Neonatal aortic thrombosis

Case contributed by Dr Khalid Alhusseiny

Presentation

Preterm baby admitted in neonatal ICU (NICU), presented with hypertension on day 11 of life.

Patient Data

Age: 11 days
Gender: Female
Ultrasound

Color Doppler evaluation of both kidneys revealed markedly reduced vascularity of the right kidney when compared to the left side. The arterial flow at the right renal hilum shows reduced peak systolic and end diastolic velocities with increased resistivity index. An echogenic partly non-adherent / floating thrombus is seen inside the aorta at the origin of the right renal artery.

Well-defined irregular-shape hypoechoic lesion is seen at the right lobe of the liver with internal echogenic gas foci keeping with hepatic abscess.

Ultrasound

Annotated images showing an echogenic partly non-adherent / floating thrombus inside the aorta at the origin of the right renal artery.

CT

Extensive thrombosis of the descending thoracic aorta with partial thrombosis of the abdominal aorta at the origin of the right renal artery.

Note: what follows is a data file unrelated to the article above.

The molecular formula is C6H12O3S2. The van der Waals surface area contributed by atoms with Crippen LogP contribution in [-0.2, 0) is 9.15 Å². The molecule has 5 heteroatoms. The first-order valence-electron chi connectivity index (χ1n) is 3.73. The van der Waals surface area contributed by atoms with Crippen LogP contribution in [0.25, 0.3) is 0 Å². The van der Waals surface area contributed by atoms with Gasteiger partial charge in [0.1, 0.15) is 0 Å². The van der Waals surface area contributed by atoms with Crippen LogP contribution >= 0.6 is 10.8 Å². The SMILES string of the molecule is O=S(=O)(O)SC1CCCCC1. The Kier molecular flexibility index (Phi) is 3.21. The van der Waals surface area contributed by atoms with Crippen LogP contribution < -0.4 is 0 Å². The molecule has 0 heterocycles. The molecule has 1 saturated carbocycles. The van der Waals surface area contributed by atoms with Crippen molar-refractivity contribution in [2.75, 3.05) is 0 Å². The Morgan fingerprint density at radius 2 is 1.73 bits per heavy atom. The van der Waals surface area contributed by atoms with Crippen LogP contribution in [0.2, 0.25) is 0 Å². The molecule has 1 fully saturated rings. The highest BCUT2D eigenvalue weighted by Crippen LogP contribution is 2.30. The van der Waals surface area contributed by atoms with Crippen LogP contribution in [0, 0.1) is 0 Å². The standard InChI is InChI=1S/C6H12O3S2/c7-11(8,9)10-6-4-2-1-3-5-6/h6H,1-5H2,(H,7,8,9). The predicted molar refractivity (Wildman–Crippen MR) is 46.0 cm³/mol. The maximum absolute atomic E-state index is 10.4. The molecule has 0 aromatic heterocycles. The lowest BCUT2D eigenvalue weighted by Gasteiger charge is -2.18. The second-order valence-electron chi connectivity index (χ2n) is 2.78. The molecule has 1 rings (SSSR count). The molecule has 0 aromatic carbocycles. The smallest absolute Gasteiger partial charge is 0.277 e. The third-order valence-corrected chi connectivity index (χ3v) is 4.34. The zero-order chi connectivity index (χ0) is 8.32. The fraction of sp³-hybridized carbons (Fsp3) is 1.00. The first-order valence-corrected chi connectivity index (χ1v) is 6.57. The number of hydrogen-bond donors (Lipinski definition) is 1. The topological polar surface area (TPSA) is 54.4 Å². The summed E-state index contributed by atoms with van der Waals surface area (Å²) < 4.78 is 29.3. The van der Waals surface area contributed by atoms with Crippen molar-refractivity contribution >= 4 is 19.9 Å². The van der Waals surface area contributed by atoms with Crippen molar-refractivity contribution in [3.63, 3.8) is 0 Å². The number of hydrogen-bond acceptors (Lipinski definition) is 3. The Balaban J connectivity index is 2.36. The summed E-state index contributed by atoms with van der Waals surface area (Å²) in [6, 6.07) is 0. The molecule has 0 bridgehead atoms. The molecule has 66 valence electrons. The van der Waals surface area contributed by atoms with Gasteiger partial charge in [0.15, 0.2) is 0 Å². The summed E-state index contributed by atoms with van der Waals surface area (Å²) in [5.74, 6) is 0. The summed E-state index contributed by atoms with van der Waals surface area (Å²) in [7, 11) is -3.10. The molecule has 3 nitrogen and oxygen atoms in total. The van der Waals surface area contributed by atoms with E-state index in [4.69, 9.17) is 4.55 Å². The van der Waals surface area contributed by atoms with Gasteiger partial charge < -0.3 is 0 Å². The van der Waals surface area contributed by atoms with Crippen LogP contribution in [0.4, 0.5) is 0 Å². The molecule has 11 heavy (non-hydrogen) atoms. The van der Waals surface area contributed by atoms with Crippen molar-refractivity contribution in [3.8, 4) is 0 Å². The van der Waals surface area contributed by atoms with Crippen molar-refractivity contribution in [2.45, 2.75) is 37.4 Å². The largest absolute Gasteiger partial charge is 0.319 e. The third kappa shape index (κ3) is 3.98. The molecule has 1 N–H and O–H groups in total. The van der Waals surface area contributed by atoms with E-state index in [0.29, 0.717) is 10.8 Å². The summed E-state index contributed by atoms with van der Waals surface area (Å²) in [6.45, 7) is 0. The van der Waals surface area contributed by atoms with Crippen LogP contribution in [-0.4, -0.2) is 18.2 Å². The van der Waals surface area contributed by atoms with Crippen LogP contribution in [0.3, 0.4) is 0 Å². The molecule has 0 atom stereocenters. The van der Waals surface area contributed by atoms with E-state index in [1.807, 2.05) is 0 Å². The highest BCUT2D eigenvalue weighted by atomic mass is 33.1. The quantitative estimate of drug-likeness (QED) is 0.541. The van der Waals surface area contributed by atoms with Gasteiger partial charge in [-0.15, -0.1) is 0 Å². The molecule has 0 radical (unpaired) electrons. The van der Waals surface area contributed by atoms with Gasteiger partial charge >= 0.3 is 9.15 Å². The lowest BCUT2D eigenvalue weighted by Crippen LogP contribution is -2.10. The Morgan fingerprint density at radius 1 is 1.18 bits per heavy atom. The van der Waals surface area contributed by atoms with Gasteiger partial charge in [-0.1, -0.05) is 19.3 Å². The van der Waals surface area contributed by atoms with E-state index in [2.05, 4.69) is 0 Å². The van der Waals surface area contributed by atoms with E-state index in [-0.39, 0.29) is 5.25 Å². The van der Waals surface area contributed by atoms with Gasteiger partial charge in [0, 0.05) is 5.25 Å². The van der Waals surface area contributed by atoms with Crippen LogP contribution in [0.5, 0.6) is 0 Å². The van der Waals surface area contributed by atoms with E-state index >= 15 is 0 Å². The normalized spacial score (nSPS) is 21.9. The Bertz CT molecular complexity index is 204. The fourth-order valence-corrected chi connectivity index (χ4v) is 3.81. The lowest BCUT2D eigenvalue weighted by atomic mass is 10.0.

Gas density seen at the right lobe of the liver confirming the presence of hepatic abscess.

Bilateral pulmonary opacities are demonstrated, more at the bases.

Case Discussion

This was a female baby preterm 31 weeks, delivered by urgent cesarean section due to severe preeclampsia. She was admitted to NICU as she developed respiratory distress immediately after delivery. The baby had umbilical venous and arterial catheters placed on day one of admission and kept in place for 2 days. On day 11 of admission, her routine laboratory and clinical work-up revealed septicemia and hypertension, for which abdomen ultrasound and renal Doppler evaluation were requested. Sonography revealed hypoperfusion of the right kidney with aortic thrombus compromising the renal artery, and a hepatic abscess. Contrast enhanced CT confirmed the sonographic findings and revealed extensive thrombosis of the descending thoracic aorta.

Unfortunately; the baby died one day later.

Neonatal aortic thrombosis is a rare life-threatening condition mostly occurs secondary to umbilical arterial catheter among other causes such as prematurity, sepsis, maternal diabetes and dehydration. Treatment options may include anticoagulation, thrombolysis and thrombectomy.

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